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Wine Misconceptions

Since there is no single media that educates the people about the wine and with the increased consumption, some unusual folklore has crept in.

The following five misconceptions about wine give more insights about the true reasons: 1) Wines with screw caps are cheaper:

The reason for the usage of screw caps instead of cork is only to prevent the great cork taint in wine. By using screw caps, this wine failure can be excluded, and less wine is wasted when compared to the cork taint (wine for about 500 Million Euro per year). Furthermore, during fermentation of wine, a significant number of flavor compounds araises, among those very subtle flavors make the wine appear very fruity. Screw caps can conserve these subtle flavors a few months longer in the bottle.

2) Sweetness and Fruitiness are the same:

Sweetness is perceived on the tongue and is one of the five basic tastes located on our tongue. In contrast, fruitiness consists of many volatile and fruity flavor compounds, which are perceived via the nose and the palate (retro-nasal). Therefore both in their quality and in the area of perception, both descriptions can be distinguished.

3) Due to the sulfur content in red wine, I get a headache:

This is only partly true. Higher sulfur content in wine can cause a headache for susceptible persons, which is only a tiny percentage. Sulfur instead creates stomach problems, as the sulfuric acid is split up in its parts due to the acid milieu in the stomach. The more likely reason for the headache (apart from the alcohol) is histamine.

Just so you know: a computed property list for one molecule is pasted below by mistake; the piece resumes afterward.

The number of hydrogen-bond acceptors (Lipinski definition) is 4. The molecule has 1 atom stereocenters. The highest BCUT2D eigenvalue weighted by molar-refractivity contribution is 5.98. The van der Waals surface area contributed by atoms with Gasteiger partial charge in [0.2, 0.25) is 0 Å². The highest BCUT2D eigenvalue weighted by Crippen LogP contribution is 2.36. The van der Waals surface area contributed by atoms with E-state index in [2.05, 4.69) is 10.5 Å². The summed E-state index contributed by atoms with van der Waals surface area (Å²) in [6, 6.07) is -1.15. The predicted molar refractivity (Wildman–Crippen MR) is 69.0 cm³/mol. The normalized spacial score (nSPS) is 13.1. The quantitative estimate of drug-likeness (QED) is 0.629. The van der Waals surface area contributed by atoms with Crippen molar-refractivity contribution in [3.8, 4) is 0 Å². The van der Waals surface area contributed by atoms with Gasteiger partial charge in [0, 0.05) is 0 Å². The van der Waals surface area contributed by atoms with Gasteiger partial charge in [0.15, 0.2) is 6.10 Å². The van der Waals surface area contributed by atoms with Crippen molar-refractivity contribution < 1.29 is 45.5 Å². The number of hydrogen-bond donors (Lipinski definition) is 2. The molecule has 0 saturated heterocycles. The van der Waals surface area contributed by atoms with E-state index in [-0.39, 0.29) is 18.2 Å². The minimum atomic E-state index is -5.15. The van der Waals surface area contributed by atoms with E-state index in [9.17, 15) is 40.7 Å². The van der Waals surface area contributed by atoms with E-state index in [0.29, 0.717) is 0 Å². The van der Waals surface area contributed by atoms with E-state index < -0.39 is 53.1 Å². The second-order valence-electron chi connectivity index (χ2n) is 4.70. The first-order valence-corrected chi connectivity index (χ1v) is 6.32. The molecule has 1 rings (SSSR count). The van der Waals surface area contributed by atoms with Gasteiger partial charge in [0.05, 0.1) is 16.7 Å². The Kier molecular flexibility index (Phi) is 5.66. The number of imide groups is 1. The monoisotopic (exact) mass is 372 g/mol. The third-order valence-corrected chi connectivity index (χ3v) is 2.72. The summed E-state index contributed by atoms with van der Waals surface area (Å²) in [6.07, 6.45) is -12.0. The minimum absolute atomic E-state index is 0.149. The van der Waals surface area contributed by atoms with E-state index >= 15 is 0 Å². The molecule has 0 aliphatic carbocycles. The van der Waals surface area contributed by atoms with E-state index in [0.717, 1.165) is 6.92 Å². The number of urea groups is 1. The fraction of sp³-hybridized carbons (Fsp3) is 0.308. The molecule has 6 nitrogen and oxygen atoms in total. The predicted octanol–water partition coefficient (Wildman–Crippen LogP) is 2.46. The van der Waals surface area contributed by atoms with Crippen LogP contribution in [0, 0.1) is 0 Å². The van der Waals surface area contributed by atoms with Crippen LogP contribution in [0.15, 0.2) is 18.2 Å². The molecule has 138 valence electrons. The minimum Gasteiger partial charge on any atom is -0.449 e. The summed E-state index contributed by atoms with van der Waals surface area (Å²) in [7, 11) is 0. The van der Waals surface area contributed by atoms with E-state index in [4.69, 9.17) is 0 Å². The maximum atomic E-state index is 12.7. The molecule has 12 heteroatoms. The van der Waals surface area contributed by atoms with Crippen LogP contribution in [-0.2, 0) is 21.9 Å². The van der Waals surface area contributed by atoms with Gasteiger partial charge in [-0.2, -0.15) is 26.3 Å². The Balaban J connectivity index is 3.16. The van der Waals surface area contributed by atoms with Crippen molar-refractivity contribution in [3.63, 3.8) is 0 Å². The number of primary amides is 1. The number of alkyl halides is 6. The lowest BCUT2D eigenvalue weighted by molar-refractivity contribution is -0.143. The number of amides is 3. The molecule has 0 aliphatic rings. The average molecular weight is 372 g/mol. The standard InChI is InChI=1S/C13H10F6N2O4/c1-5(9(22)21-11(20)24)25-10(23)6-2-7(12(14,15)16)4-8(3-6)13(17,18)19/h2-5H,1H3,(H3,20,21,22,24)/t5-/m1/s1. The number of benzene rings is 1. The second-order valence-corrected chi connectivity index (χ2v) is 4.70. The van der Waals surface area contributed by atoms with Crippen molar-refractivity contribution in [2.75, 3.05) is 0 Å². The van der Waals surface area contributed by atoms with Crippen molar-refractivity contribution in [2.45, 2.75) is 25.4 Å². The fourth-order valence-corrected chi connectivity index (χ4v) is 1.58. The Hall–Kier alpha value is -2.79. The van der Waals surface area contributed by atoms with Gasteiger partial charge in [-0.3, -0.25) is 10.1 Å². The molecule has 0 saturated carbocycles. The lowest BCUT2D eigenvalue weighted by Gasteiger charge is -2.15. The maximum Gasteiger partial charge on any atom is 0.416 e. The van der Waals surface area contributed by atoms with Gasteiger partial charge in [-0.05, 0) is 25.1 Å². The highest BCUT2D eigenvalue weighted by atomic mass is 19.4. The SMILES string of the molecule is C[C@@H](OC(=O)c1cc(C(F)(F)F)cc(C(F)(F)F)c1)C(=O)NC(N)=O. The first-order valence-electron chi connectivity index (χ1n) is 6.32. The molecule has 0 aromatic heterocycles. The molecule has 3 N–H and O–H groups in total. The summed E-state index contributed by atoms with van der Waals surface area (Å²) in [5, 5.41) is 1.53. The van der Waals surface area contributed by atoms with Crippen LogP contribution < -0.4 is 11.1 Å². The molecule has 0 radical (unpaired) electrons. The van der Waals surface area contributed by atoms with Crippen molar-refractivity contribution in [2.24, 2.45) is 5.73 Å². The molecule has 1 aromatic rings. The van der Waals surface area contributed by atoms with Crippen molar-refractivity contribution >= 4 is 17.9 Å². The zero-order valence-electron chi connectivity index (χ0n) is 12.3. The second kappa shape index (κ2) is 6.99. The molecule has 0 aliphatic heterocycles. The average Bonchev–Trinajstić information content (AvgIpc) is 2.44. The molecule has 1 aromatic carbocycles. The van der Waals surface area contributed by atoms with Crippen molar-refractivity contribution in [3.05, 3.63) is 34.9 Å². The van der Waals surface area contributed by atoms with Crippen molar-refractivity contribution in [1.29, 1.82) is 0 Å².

It increases the blood circulation, comparable with swelling after an insect bite. Histamine is an undesirable side-product of the organic acid decomposition and can be found in Chardonnay and, in general, red wines. Already small amounts of histamine (5-8 milligram) can cause reactions.

4) Cheap wines should be used for cooking: 

That would be a great mistake. Always choose a wine for cooking, which you also would drink. Affordable wines can even waste a dish instead of enriching it.

5) With red cheese, wine matches best: 

Red wine pairs very well with some cheeses, but for many kinds of cheese also semi-dry aromatic white wines combine as least as good as red wines. Quite often, it is even easier to find a well matching white wine rather than a red wine.

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